Route based forecasting takes into account how the local geography interacts with the regional climate to produce a detailed model of road surface conditions for every 50m section of road. By knowing which sections of road are likely to fall below the 0°C threshold on a night-by-night basis, highway engineers can selectively treat just the affected routes and make significant savings in salt usage. Since 2006, this forecasting technology has been used by private weather companies around the world.
Following the commercialisation of the original approach, one weather company funded a University of Birmingham research programme to further refine and improve the idea. One of the key findings was the present inability to verify forecasts at the spatial and temporal resolution provided by the forecast. This was often a major issue in convincing the user base to fully utilise the benefits of Route Based Forecasting (i.e. selective salting where the gritting spread rate is controlled by the forecast).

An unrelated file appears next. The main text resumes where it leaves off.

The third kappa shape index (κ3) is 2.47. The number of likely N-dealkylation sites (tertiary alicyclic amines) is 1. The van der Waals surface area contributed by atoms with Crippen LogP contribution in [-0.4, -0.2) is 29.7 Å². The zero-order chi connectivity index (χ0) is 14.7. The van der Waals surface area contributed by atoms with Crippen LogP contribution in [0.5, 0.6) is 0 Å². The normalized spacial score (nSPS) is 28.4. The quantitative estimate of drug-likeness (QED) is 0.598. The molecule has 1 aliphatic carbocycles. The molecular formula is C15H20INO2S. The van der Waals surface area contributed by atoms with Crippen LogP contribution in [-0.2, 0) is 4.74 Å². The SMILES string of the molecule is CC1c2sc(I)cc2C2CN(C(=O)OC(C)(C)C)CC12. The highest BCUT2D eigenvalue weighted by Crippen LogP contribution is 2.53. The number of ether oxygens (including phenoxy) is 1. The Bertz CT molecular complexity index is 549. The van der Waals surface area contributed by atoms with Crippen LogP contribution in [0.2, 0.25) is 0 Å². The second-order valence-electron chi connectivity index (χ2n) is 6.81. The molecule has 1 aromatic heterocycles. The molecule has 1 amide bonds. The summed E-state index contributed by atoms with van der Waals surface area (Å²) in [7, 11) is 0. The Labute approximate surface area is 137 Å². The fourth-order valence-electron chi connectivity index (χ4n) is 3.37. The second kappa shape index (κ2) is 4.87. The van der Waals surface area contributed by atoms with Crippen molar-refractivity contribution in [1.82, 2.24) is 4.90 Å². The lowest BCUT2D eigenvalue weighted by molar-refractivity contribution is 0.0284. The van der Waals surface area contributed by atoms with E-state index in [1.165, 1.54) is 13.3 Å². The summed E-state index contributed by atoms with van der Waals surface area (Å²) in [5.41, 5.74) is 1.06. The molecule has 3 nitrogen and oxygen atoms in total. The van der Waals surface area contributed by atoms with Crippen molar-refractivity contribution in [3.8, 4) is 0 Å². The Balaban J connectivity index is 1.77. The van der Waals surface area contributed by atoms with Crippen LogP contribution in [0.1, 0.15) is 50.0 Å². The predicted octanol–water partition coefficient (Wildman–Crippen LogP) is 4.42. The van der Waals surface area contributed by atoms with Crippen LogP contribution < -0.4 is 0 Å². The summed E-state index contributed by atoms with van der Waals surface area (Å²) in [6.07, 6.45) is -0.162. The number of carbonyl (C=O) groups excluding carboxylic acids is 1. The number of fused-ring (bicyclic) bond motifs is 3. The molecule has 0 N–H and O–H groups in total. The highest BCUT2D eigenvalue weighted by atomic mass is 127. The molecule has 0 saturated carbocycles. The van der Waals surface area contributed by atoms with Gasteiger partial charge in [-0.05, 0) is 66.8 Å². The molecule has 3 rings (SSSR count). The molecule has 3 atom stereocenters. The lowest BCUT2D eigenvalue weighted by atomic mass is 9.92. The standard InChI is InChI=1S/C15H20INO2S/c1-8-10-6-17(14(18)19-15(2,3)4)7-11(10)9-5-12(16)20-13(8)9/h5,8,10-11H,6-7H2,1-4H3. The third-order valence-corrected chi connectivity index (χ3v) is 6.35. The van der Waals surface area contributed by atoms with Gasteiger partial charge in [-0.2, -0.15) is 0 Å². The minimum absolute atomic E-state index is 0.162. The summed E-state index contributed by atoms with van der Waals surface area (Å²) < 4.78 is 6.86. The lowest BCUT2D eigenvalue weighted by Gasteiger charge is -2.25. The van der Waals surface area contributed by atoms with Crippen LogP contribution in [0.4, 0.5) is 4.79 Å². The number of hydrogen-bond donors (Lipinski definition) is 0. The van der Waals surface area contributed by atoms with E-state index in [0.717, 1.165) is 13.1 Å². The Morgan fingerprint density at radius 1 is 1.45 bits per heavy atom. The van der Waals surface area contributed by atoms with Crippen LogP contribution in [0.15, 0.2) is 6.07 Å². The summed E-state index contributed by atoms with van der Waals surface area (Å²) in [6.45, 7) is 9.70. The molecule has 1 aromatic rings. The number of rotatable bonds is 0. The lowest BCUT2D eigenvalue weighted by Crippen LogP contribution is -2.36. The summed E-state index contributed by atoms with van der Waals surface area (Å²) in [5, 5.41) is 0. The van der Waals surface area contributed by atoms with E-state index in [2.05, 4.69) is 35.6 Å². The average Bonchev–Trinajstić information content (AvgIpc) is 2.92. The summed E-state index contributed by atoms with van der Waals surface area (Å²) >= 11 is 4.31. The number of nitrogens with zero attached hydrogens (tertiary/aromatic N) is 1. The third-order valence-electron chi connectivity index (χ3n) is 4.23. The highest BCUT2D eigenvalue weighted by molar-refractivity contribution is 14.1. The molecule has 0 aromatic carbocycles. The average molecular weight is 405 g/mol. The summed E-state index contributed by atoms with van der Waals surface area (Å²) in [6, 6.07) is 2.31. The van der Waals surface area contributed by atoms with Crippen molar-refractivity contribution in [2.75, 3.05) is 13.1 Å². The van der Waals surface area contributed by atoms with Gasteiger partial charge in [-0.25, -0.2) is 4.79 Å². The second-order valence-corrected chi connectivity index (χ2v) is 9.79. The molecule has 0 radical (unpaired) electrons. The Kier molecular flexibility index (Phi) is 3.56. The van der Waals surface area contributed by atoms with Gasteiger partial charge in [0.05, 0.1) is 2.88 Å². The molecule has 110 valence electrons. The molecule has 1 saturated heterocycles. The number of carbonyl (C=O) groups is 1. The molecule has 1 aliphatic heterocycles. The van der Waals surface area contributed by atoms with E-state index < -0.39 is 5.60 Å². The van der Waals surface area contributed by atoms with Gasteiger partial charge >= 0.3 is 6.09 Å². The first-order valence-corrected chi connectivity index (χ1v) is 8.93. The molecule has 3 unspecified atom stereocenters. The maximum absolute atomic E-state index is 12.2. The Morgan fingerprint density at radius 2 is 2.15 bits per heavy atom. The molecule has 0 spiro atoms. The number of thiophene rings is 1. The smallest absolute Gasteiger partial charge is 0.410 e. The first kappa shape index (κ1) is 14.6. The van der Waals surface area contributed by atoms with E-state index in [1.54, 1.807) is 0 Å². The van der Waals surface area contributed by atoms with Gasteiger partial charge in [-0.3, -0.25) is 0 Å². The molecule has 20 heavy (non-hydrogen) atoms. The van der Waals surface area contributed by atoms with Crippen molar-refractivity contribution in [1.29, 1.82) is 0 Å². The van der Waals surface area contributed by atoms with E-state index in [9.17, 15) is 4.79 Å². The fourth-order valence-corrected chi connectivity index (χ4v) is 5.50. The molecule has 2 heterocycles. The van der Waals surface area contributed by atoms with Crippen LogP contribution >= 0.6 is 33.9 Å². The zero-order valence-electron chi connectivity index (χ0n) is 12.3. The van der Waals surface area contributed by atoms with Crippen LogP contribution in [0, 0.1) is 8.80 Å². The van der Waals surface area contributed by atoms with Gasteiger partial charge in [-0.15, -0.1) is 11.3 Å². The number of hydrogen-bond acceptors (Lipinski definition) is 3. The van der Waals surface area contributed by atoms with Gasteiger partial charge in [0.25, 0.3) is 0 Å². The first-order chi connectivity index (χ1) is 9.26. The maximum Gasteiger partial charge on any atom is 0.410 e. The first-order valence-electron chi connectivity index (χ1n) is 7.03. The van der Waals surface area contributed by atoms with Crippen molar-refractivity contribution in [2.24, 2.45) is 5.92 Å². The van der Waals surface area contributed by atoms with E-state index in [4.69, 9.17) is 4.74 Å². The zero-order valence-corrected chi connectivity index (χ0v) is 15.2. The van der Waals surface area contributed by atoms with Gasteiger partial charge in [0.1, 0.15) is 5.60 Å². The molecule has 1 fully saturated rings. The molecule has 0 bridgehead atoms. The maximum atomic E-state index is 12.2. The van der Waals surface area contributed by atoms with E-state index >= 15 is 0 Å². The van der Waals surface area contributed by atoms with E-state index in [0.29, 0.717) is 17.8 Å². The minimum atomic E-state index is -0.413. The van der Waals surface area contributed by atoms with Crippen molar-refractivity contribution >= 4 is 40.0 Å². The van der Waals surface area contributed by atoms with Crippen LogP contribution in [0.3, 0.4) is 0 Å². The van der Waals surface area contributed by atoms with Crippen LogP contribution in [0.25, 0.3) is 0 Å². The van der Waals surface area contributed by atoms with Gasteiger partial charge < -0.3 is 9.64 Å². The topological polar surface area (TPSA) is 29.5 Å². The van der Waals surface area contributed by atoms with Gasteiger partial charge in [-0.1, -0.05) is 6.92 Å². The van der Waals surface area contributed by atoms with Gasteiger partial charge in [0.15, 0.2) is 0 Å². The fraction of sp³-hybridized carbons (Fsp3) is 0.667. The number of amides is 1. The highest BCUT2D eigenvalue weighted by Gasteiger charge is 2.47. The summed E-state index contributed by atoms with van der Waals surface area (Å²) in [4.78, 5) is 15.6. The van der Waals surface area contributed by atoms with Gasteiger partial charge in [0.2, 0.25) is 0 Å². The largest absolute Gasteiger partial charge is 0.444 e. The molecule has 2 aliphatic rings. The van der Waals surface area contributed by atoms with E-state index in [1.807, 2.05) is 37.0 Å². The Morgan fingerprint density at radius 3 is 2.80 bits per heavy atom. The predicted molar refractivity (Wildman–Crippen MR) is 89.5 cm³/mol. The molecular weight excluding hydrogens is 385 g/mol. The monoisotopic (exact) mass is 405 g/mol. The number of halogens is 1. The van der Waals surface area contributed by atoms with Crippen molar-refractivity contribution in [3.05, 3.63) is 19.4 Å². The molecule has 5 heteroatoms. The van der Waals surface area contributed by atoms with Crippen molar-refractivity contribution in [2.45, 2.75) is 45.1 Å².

This use of low-cost sensing technology aligned perfectly with the growing Smart City / Internet of Things (IoT) research agenda. The key innovation was the self-contained nature of the device, based on a non-contact thermopile, needing just a small battery for power and communicating via the latest generation of IoT networks. These innovations, combined with the ease of installation (i.e. no need to dig up roads) meant that the sensors could be produced and deployed much more cheaply than traditional alternatives. It meant, that for the first time, affordable observations could be made to complement high resolution forecasts, unlocking the economic benefits of Route Based Forecasting.